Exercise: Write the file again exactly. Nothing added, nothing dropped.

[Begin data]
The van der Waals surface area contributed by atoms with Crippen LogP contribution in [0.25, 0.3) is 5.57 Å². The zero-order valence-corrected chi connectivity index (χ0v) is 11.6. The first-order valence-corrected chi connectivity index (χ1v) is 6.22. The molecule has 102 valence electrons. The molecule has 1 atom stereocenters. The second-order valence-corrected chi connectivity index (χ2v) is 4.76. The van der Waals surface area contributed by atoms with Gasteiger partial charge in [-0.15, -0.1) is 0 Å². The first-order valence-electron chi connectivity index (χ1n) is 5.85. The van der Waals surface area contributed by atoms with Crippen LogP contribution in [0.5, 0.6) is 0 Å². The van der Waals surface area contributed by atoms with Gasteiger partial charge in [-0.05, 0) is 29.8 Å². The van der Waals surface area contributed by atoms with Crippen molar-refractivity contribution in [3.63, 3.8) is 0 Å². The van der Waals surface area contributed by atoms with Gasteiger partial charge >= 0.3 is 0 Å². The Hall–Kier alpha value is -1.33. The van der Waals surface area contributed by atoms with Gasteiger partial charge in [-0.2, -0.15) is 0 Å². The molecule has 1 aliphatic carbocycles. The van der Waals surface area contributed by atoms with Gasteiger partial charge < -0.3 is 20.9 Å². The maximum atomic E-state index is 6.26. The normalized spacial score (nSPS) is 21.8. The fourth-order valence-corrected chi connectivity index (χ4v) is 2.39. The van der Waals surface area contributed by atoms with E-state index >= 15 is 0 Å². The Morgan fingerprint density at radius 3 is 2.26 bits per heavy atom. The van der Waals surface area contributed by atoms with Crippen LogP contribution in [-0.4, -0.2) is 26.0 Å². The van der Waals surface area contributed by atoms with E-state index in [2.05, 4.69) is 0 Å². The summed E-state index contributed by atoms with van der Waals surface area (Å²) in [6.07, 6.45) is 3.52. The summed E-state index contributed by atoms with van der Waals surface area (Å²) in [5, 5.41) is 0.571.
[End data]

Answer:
The van der Waals surface area contributed by atoms with Crippen LogP contribution in [0.25, 0.3) is 5.57 Å². The zero-order valence-corrected chi connectivity index (χ0v) is 11.6. The first-order valence-corrected chi connectivity index (χ1v) is 6.22. The molecule has 102 valence electrons. The molecule has 1 atom stereocenters. The second-order valence-corrected chi connectivity index (χ2v) is 4.76. The van der Waals surface area contributed by atoms with Gasteiger partial charge in [-0.15, -0.1) is 0 Å². The first-order valence-electron chi connectivity index (χ1n) is 5.85. The van der Waals surface area contributed by atoms with Crippen LogP contribution in [0.5, 0.6) is 0 Å². The van der Waals surface area contributed by atoms with Gasteiger partial charge in [-0.05, 0) is 29.8 Å². The van der Waals surface area contributed by atoms with Crippen molar-refractivity contribution in [3.63, 3.8) is 0 Å². The van der Waals surface area contributed by atoms with Gasteiger partial charge >= 0.3 is 0 Å². The Hall–Kier alpha value is -1.33. The van der Waals surface area contributed by atoms with Gasteiger partial charge in [-0.2, -0.15) is 0 Å². The molecule has 1 aliphatic carbocycles. The van der Waals surface area contributed by atoms with Gasteiger partial charge < -0.3 is 20.9 Å². The maximum atomic E-state index is 6.26. The normalized spacial score (nSPS) is 21.8. The fourth-order valence-corrected chi connectivity index (χ4v) is 2.39. The van der Waals surface area contributed by atoms with E-state index >= 15 is 0 Å². The Morgan fingerprint density at radius 3 is 2.26 bits per heavy atom. The van der Waals surface area contributed by atoms with Crippen LogP contribution in [-0.4, -0.2) is 26.0 Å². The van der Waals surface area contributed by atoms with E-state index in [2.05, 4.69) is 0 Å². The summed E-state index contributed by atoms with van der Waals surface area (Å²) in [6.07, 6.45) is 3.52. The summed E-state index contributed by atoms with van der Waals surface area (Å²) in [5, 5.41) is 0.571.